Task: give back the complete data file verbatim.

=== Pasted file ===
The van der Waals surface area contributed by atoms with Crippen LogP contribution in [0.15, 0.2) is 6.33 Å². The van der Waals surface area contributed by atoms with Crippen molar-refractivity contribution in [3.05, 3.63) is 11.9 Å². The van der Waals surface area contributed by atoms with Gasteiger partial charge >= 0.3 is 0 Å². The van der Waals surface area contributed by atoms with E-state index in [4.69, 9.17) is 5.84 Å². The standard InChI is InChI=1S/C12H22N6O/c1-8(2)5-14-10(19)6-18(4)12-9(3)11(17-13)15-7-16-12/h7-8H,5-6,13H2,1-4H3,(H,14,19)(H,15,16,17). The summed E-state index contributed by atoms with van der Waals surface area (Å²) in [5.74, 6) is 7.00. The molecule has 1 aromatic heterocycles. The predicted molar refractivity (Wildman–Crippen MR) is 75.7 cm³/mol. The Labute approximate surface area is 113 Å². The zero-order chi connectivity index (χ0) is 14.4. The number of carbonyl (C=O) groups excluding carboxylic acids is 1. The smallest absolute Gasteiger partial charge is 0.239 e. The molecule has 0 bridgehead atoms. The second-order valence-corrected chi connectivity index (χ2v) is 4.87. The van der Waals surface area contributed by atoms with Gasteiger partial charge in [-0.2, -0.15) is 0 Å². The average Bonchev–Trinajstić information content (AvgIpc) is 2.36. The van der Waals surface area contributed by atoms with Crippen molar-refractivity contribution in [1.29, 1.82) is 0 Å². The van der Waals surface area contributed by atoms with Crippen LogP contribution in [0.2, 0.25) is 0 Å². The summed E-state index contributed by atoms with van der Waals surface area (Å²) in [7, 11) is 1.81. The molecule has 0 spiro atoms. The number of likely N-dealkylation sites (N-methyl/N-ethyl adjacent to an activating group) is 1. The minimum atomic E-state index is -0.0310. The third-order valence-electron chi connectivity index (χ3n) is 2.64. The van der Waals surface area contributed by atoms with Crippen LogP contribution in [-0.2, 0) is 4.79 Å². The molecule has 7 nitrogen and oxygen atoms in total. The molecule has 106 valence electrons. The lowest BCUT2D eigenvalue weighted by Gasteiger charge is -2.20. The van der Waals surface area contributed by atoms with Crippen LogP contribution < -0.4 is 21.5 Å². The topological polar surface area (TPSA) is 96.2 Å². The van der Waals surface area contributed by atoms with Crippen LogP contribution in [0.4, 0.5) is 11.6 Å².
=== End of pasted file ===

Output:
The van der Waals surface area contributed by atoms with Crippen LogP contribution in [0.15, 0.2) is 6.33 Å². The van der Waals surface area contributed by atoms with Crippen molar-refractivity contribution in [3.05, 3.63) is 11.9 Å². The van der Waals surface area contributed by atoms with Gasteiger partial charge >= 0.3 is 0 Å². The van der Waals surface area contributed by atoms with E-state index in [4.69, 9.17) is 5.84 Å². The standard InChI is InChI=1S/C12H22N6O/c1-8(2)5-14-10(19)6-18(4)12-9(3)11(17-13)15-7-16-12/h7-8H,5-6,13H2,1-4H3,(H,14,19)(H,15,16,17). The summed E-state index contributed by atoms with van der Waals surface area (Å²) in [5.74, 6) is 7.00. The molecule has 1 aromatic heterocycles. The predicted molar refractivity (Wildman–Crippen MR) is 75.7 cm³/mol. The Labute approximate surface area is 113 Å². The zero-order chi connectivity index (χ0) is 14.4. The number of carbonyl (C=O) groups excluding carboxylic acids is 1. The smallest absolute Gasteiger partial charge is 0.239 e. The molecule has 0 bridgehead atoms. The second-order valence-corrected chi connectivity index (χ2v) is 4.87. The van der Waals surface area contributed by atoms with Gasteiger partial charge in [-0.2, -0.15) is 0 Å². The average Bonchev–Trinajstić information content (AvgIpc) is 2.36. The van der Waals surface area contributed by atoms with Crippen molar-refractivity contribution in [1.29, 1.82) is 0 Å². The van der Waals surface area contributed by atoms with Crippen LogP contribution in [0.2, 0.25) is 0 Å². The summed E-state index contributed by atoms with van der Waals surface area (Å²) in [7, 11) is 1.81. The molecule has 0 spiro atoms. The number of likely N-dealkylation sites (N-methyl/N-ethyl adjacent to an activating group) is 1. The minimum atomic E-state index is -0.0310. The third-order valence-electron chi connectivity index (χ3n) is 2.64. The van der Waals surface area contributed by atoms with Crippen LogP contribution in [-0.2, 0) is 4.79 Å². The molecule has 7 nitrogen and oxygen atoms in total. The molecule has 106 valence electrons. The lowest BCUT2D eigenvalue weighted by Gasteiger charge is -2.20. The van der Waals surface area contributed by atoms with Crippen LogP contribution < -0.4 is 21.5 Å². The topological polar surface area (TPSA) is 96.2 Å². The van der Waals surface area contributed by atoms with Crippen LogP contribution in [0.4, 0.5) is 11.6 Å².